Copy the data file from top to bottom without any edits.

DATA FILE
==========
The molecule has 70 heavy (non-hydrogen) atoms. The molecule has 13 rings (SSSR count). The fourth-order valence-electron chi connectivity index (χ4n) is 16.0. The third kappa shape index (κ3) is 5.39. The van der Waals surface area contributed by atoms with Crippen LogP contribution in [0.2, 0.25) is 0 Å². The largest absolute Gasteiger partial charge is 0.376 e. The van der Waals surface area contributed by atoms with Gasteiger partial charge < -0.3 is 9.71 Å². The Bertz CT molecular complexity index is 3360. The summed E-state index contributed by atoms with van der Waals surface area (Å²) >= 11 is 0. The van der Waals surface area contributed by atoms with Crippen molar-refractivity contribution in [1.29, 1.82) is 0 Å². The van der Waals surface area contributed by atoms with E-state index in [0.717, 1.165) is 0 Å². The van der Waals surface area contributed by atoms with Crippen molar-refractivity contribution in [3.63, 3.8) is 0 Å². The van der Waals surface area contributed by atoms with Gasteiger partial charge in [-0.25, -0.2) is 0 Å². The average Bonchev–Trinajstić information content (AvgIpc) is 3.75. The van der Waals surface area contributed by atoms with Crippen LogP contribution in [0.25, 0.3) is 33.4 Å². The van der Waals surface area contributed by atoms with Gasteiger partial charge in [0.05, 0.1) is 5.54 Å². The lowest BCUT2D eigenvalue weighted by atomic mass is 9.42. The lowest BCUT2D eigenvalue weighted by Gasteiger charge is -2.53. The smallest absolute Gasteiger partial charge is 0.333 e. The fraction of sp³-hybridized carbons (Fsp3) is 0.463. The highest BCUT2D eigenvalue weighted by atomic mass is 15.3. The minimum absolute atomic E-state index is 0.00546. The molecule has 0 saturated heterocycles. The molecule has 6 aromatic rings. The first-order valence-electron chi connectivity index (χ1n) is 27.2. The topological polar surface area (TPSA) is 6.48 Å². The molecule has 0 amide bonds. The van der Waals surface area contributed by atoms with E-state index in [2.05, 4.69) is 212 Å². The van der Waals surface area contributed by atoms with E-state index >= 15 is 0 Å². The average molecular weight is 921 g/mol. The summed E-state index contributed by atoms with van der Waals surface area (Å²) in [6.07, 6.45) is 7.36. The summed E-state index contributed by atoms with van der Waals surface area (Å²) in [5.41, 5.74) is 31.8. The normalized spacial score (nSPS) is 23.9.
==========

The molecule has 70 heavy (non-hydrogen) atoms. The molecule has 13 rings (SSSR count). The fourth-order valence-electron chi connectivity index (χ4n) is 16.0. The third kappa shape index (κ3) is 5.39. The van der Waals surface area contributed by atoms with Crippen LogP contribution in [0.2, 0.25) is 0 Å². The largest absolute Gasteiger partial charge is 0.376 e. The van der Waals surface area contributed by atoms with Gasteiger partial charge < -0.3 is 9.71 Å². The Bertz CT molecular complexity index is 3360. The summed E-state index contributed by atoms with van der Waals surface area (Å²) >= 11 is 0. The van der Waals surface area contributed by atoms with Crippen molar-refractivity contribution in [1.29, 1.82) is 0 Å². The van der Waals surface area contributed by atoms with E-state index in [0.717, 1.165) is 0 Å². The van der Waals surface area contributed by atoms with Crippen molar-refractivity contribution in [3.63, 3.8) is 0 Å². The van der Waals surface area contributed by atoms with Gasteiger partial charge in [-0.25, -0.2) is 0 Å². The average Bonchev–Trinajstić information content (AvgIpc) is 3.75. The van der Waals surface area contributed by atoms with Crippen LogP contribution in [0.25, 0.3) is 33.4 Å². The van der Waals surface area contributed by atoms with Gasteiger partial charge in [0.05, 0.1) is 5.54 Å². The lowest BCUT2D eigenvalue weighted by atomic mass is 9.42. The lowest BCUT2D eigenvalue weighted by Gasteiger charge is -2.53. The smallest absolute Gasteiger partial charge is 0.333 e. The fraction of sp³-hybridized carbons (Fsp3) is 0.463. The highest BCUT2D eigenvalue weighted by atomic mass is 15.3. The minimum absolute atomic E-state index is 0.00546. The molecule has 0 saturated heterocycles. The molecule has 6 aromatic rings. The first-order valence-electron chi connectivity index (χ1n) is 27.2. The topological polar surface area (TPSA) is 6.48 Å². The molecule has 0 amide bonds. The van der Waals surface area contributed by atoms with E-state index in [2.05, 4.69) is 212 Å². The van der Waals surface area contributed by atoms with E-state index >= 15 is 0 Å². The average molecular weight is 921 g/mol. The summed E-state index contributed by atoms with van der Waals surface area (Å²) in [6.07, 6.45) is 7.36. The summed E-state index contributed by atoms with van der Waals surface area (Å²) in [5.41, 5.74) is 31.8. The normalized spacial score (nSPS) is 23.9.